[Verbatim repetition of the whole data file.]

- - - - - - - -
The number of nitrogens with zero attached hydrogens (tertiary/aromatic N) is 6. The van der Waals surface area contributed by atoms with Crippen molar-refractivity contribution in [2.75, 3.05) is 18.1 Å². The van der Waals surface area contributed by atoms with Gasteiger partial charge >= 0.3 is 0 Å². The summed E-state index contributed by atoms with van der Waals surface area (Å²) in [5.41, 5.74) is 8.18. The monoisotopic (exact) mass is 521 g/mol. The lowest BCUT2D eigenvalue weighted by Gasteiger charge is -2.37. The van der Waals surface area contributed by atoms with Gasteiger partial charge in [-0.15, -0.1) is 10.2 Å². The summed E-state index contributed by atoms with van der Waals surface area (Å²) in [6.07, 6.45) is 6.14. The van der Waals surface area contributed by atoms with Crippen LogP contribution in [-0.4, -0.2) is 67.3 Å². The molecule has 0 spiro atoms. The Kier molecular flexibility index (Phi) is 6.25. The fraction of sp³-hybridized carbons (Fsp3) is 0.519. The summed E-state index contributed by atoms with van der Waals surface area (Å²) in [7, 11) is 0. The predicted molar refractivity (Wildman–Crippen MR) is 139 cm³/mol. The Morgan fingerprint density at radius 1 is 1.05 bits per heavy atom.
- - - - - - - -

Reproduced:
The number of nitrogens with zero attached hydrogens (tertiary/aromatic N) is 6. The van der Waals surface area contributed by atoms with Crippen molar-refractivity contribution in [2.75, 3.05) is 18.1 Å². The van der Waals surface area contributed by atoms with Gasteiger partial charge >= 0.3 is 0 Å². The summed E-state index contributed by atoms with van der Waals surface area (Å²) in [5.41, 5.74) is 8.18. The monoisotopic (exact) mass is 521 g/mol. The lowest BCUT2D eigenvalue weighted by Gasteiger charge is -2.37. The van der Waals surface area contributed by atoms with Gasteiger partial charge in [-0.15, -0.1) is 10.2 Å². The summed E-state index contributed by atoms with van der Waals surface area (Å²) in [6.07, 6.45) is 6.14. The van der Waals surface area contributed by atoms with Crippen LogP contribution in [-0.4, -0.2) is 67.3 Å². The molecule has 0 spiro atoms. The Kier molecular flexibility index (Phi) is 6.25. The fraction of sp³-hybridized carbons (Fsp3) is 0.519. The summed E-state index contributed by atoms with van der Waals surface area (Å²) in [7, 11) is 0. The predicted molar refractivity (Wildman–Crippen MR) is 139 cm³/mol. The Morgan fingerprint density at radius 1 is 1.05 bits per heavy atom.